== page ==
Photo courtesy of Warner Bros.  

7. The Matrix Resurrections (Dir.: Lana Wachowski)
Lana Wachowski doesn't so much resurrect The Matrix as she takes a sledgehammer to Hollywood's current obsession with nostalgia-laden franchise filmmaking, while at the same time crafting an unapologetically heartfelt love story that is perfectly faithful to her and her sister Lily Wachowski's groundbreaking original trilogy. It's a glorious, spellbinding continuation of the story that tackles questions of gender, self-perception, sexism, misogyny, capitalism, and corporate overreach with angrily messy determination, with love conquering all, as Neo and Trinity soar back into one another's arms.

Photo courtesy of Janus Films  

8. Drive My Car (Dir.: Ryûsuke Hamaguchi)
Nothing happens in Ryûsuke Hamaguchi's Drive My Car. Also, everything happens in Ryûsuke Hamaguchi's Drive My Car. A quiet miracle, this three-hour tour de force is a ride into the unknown that subtly grows in powerful resonance as it motors to its suitably ephemeral conclusion. Hamaguchi weaves a tale involving grief, artistic expression, community, friendship, and so much more with mesmeric authority. The subtle depths of human discourse being examined are as pure as they are profound.

Photo courtesy of Netflix  

9. The Power of the Dog (Dir.: Jane Campion)
Jane Campion returns with The Power of the Dog, her first feature film since 2009's Bright Star. Her astutely minimalist adaptation of Thomas Savage's revered novel is a flabbergasting visual and emotional juggernaut that left me speechless. Benedict Cumberbatch's tremendous performance as uncompromising rancher Phil Burbank is something special, as are magnificent supporting turns from Kirsten Dunst, Kodi Smit-McPhee, and Jesse Plemons. But it is the unnervingly stark gaze into the masculine ego that is most impressive, as Campion takes Savage's prose to a place of beauteous devastation that chilled me to the bone.

Photo courtesy of IFC Films  

10. Werewolves Within (Dir.: Josh Ruben)
As the year's best Agatha Christie-meets-Clue-meets-Knives Out-meets-Arachnophobia-meets-The Beast Must Die mash-up (and also the only one), Josh Ruben's deliciously amusing horror-comedy whodunit is the most fun I had watching a movie for the first time in all of 2021. A pitch-perfect ensemble, led by Sam Richardson and Milana Vayntrub, gamely go for broke every second of this quickly-paced 97-minute mystery, while Mishna Wolff's virtuoso script jubilantly toys with the audience in a variety of ingenious ways. An absolute triumph worthy of multiple viewings.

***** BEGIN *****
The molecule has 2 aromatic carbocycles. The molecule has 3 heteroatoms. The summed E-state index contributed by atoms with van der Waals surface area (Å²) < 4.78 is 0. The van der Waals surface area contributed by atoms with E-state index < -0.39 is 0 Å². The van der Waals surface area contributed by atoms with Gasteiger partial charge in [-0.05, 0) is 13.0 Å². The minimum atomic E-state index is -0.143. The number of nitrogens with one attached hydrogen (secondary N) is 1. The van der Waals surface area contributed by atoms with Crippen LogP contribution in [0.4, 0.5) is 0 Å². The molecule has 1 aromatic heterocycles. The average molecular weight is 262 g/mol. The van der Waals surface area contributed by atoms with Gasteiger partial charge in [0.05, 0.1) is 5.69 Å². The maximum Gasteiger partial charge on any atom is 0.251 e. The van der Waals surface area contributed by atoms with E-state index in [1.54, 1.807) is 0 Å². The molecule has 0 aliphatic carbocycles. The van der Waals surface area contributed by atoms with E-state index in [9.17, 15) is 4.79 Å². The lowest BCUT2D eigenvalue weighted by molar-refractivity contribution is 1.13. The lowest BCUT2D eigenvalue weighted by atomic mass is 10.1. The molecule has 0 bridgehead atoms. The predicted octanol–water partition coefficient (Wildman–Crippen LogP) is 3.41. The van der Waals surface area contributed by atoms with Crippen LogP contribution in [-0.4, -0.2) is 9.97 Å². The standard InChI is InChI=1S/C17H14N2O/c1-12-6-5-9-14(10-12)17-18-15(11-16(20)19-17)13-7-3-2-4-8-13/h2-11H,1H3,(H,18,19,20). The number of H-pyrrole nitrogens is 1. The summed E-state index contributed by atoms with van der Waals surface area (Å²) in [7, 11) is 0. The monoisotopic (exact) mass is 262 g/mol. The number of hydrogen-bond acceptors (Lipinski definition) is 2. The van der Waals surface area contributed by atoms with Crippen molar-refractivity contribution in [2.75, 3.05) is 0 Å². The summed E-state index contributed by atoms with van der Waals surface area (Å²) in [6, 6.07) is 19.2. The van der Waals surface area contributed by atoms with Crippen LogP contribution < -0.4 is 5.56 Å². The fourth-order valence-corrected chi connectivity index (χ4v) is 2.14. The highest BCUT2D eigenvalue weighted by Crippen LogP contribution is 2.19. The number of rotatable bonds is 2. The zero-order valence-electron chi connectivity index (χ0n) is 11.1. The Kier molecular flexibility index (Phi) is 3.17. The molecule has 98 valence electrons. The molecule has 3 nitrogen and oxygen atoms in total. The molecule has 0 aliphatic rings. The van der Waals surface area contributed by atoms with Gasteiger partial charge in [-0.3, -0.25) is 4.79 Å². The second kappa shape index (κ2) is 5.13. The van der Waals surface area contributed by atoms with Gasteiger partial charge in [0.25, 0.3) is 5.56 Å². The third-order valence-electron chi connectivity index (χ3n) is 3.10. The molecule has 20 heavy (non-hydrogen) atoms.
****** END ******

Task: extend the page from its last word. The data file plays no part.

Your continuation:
A SECOND SEVENTEEN (because I can)

A SECOND SEVENTEEN (because I can)
Photo courtesy of Focus Features  

Belfast (Dir.: Kenneth Branagh)

Photo courtesy of A24  

C'mon C'mon (Dir.: Mike Mills)

Photo courtesy of Universal Pictures  

Candyman (Dir.: Nia DaCosta)

Photo courtesy of Netflix  

The Fear Street trilogy (Dir.: Leigh Janiak)

Photo courtesy of A24  

The Green Knight (Dir.: David Lowery)

Photo courtesy of Bleecker Street  

I'm Your Man (Dir.: Maria Schrader)

Photo courtesy of RLJE Films  

Jakob's Wife (Dir.: Travis Stevens)

Photo courtesy of Warner Bros.  

King Richard (Dir.: Reinaldo Marcus Green)

Photo courtesy of Focus Features  

Limbo (Dir.: Ben Sharrock)

Photo courtesy of Shudder  

Lucky (Dir.: Natasha Kermani)

Photo courtesy of Kino Lorber  

Never Gonna Snow Again (Dir.: Malgorzata Szumowska Michal Englert)

Photo courtesy of Searchlight Pictures  

The Night House (Dir.: David Bruckner)

Photo courtesy of Netflix  

Passing (Dir.: Rebecca Hall)

Raging Fire — Photo courtesy of Well Go USA  

Raging Fire (Dir.: Benny Chan)

Photo courtesy of Apple Original Films / A24  

The Tragedy of Macbeth (Dir.: Joel Coen)

Photo courtesy of 20th Century Studios  

West Side Story (Dir.: Steven Spielberg)

Photo courtesy of Kino Lorber  

Wife of a Spy (Dir.: Kiyoshi Kurosawa)


Image courtesy of Neon / Participant  

Flee (Dir.: Jonas Poher Rasmussen)

Photo courtesy of Greenwich Entertainment  

The Rescue (Dir.: Elizabeth Chai Vasarhelyi, Jimmy Chin)

Photo courtesy of Roadside Attractions  

Rita Moreno: Just a Girl Who Decided to Go for It (Dir.: Mariem Pérez Riera)

Photo courtesy of Focus Features  

The Sparks Brothers (Dir.: Edgar Wright)

Summer of Soul (...or, When the Revolution Could Not Be Televised) (Dir.: Ahmir-Khalib Thompson)


Photo courtesy of MGM  

The Badlanders (1958) (Dir.: Delmer Daves)

Photo courtesy of DCA  

Cast a Dark Shadow (1955) (Dir.: Lewis Gilbert)

Photo courtesy of Columbia Pictures  

Johnny O'Clock (1947) (Dir.: Robert Rossen)

Photo courtesy of Paramount Pictures  

Last Train from Gun Hill (1959) (Dir.: John Sturges)

Photo courtesy of RKO  

The Lusty Men (1952) (Dir.: Nicholas Ray)

Photo courtesy of Paramount Pictures  

Merrily We Go to Hell (1932) (Dir.: Dorothy Arzner)

Photo courtesy of Tubi TV  

Next of Kin (1982) (Dir.: Tony Williams)

Photo courtesy of Shudder  

Scare Me (2020) (Dir.: Josh Ruben)

Photo courtesy of Columbia Pictures  

The Tall T (1957) (Dir.: Budd Boetticher)

Photo courtesy of Cinema 5 Distributing  

Visions of Eight (1973) (Miloš Forman, Arthur Penn, Claude Lelouch, John Schlesinger, Mai Zetterling, Kon Ichikawa, Yuri Ozerov, Michael Pfleghar)